In other words, the battle lines will roughly divide between GOP leaders, party strategists, and establishment figures who are urging one set of lessons to be drawn from the defeat (that the party needs to make peace with cultural and demographic change), and Trump supporters who are urging that a very different set of lessons be drawn (that the party must embrace Trump’s species of ethno-nationalism and xenophobic, America First populism). As one congressional expert puts it: “I expect civil war within the GOP after November 8th, as party elites inside and outside of Congress jockey to assign blame and claim the GOP mantle going forward.”
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The big question underlying all of this: whether defeat might crush or at least marginalize Trumpism as a force inside the party, by driving home to most mainstream GOP lawmakers, particularly in the House, that the party is staring in the face of long-term demographic doom, and that only cutting loose Trumpism can change that. . . You’d think a large enough defeat could accomplish that. But conservative writer Philip Klein makes the case that, paradoxically enough, Trump’s loss could actually strengthen the hold on GOP voters of the arguments some Trump supporters will make about his loss, making moderation even harder.
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A recent Bloomberg poll found that 51 percent of Republicans and GOP-leaners say Trump better represents their view of what the GOP should stand for, while only 33 percent picked Ryan — meaning they might be open to the argument that Ryan, not Trump, was the problem that led to the latter’s inglorious defeat.
And here’s a scary scenario to contemplate: the U.S. Constitution does not require the Speaker of the House to be a member of the House (although every Speaker has been). Conceivably Trump supporters could make Donald Trump Speaker of the House, second in line of succession to the presidency. That would paint a target on Clinton and Kaine for those “Second Amendment solutions” that Trump encouraged.
Dana Milbank of the Washington Post has the right prescription for this creeping Trumpism (fascism): Trump can’t just be defeated. He must be humiliated.
Donald Trump is running against democracy itself.
Here, in the land of Barry Goldwater, democracy is fighting back.
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As a matter of math, Arizona is irrelevant: If Clinton is doing well enough to win here, she will already have locked up the election elsewhere. But if Trump is to be denied in his bid to subvert democratic institutions by claiming a rigged election, he needs to be defeated resoundingly, removing all doubt. Clinton needs to run up the score.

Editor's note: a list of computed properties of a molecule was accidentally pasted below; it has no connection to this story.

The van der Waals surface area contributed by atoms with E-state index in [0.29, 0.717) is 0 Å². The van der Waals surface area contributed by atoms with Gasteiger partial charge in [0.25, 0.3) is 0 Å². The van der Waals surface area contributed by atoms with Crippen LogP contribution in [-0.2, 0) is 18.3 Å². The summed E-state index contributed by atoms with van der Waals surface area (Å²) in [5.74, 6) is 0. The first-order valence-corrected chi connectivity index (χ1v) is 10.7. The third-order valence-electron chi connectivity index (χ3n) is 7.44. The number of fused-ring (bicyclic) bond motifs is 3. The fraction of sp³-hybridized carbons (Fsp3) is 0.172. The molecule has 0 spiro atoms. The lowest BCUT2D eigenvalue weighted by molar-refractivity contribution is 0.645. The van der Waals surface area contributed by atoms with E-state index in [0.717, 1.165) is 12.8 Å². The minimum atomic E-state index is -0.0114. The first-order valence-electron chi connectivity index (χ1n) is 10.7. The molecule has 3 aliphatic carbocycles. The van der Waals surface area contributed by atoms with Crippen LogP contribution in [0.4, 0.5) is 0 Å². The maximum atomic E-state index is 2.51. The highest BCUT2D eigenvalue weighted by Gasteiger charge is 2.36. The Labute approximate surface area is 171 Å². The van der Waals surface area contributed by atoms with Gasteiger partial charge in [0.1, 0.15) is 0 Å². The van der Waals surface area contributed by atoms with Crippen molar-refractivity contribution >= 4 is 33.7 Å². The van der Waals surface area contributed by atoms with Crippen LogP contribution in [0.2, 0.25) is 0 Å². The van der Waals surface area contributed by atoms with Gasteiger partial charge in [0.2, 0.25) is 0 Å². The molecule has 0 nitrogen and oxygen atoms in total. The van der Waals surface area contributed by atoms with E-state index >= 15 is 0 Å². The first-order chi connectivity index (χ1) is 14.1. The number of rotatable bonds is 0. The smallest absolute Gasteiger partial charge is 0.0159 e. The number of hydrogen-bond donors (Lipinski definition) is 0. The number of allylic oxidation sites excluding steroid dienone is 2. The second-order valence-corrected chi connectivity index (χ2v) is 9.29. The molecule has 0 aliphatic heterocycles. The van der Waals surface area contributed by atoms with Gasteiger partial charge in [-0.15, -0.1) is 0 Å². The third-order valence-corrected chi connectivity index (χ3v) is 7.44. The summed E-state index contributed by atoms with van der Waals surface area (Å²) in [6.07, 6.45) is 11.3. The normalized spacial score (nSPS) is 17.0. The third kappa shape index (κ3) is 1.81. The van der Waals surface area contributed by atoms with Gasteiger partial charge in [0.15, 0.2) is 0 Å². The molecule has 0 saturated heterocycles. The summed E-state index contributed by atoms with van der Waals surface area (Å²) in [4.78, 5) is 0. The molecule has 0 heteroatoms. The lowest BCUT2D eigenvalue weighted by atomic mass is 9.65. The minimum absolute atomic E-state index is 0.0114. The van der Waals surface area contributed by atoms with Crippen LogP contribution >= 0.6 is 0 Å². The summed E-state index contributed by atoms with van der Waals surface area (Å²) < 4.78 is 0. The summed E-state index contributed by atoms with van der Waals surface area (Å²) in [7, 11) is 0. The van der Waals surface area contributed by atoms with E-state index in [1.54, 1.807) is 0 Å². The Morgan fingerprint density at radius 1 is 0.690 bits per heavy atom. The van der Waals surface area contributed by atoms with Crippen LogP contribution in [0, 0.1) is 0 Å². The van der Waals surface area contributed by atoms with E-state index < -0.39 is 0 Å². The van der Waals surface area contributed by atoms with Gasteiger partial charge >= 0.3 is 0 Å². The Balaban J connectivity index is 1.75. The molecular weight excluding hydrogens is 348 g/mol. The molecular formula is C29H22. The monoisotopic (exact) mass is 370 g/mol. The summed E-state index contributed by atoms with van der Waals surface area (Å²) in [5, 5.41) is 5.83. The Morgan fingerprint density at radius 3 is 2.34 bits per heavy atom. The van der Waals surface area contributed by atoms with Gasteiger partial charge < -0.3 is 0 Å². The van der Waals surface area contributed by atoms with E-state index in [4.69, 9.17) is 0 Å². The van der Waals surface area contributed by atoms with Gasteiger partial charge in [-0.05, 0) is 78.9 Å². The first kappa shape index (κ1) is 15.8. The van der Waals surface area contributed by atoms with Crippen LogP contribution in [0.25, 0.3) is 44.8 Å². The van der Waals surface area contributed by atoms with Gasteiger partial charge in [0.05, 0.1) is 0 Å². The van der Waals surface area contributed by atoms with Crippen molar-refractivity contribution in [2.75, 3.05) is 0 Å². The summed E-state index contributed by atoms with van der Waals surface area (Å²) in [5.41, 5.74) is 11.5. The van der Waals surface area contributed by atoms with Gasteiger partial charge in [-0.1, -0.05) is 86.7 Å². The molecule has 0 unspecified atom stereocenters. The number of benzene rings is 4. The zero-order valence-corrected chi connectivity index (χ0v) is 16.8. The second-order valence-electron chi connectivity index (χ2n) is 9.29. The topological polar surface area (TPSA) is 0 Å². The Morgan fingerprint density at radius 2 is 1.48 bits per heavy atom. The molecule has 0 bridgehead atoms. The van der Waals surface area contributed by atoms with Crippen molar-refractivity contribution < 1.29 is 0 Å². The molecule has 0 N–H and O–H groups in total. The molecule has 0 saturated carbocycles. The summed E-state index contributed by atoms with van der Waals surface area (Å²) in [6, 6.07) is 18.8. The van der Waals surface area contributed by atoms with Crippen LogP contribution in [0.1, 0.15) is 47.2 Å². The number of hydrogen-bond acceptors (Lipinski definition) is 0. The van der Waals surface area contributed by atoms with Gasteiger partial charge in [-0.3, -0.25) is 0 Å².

The need to deal Trump a humiliating defeat has a sociological basis in the “degradation ceremony,” in which the perpetrator (Trump) is held by denouncers (officeholders and others in positions of influence) to be morally unacceptable, and witnesses (the public) agree that the perpetrator is no longer held in good standing.
Psychologist Wynn Schwartz, who teaches at Harvard Medical School, explained to me that what’s needed to have a successful degradation of Trump is an epic defeat. “If it is lopsided enough,” he said, “you don’t have critical masses of people who feel disenfranchised” or “who feel justified in saying that it was stolen.”
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Arizona would offer an ideal rebuke. Carolyn Goldwater Ross, granddaughter of the conservative icon, introduced Obama on Thursday by saying, “I come from a long line of Republicans and I’ve stayed independent. . . . But this time it’s different.” She submitted that Trump violates her grandfather’s “basic values.”
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The first lady, in her [Phoenix] speech, reached out to Republicans offended by Trump’s disregard for the democratic process. “Our democracy is revered around the world, and free elections are the best way on Earth to choose our leaders,” she said. “This is how we elected John F. Kennedy, Ronald Reagan, two George Bushes, Bill Clinton and Barack Obama.”
That’s right. This isn’t Trump vs. Clinton but Trump vs. Democracy. And the way to degrade the threat is to defeat Trump, convincingly.
The best way to hand Trump an epic defeat is to vote a straight Democratic ticket. Make all of those enablers of Donald Trump in the GOP pay the consequence for their cowardly actions by voting them out of office. Defend democracy or lose it.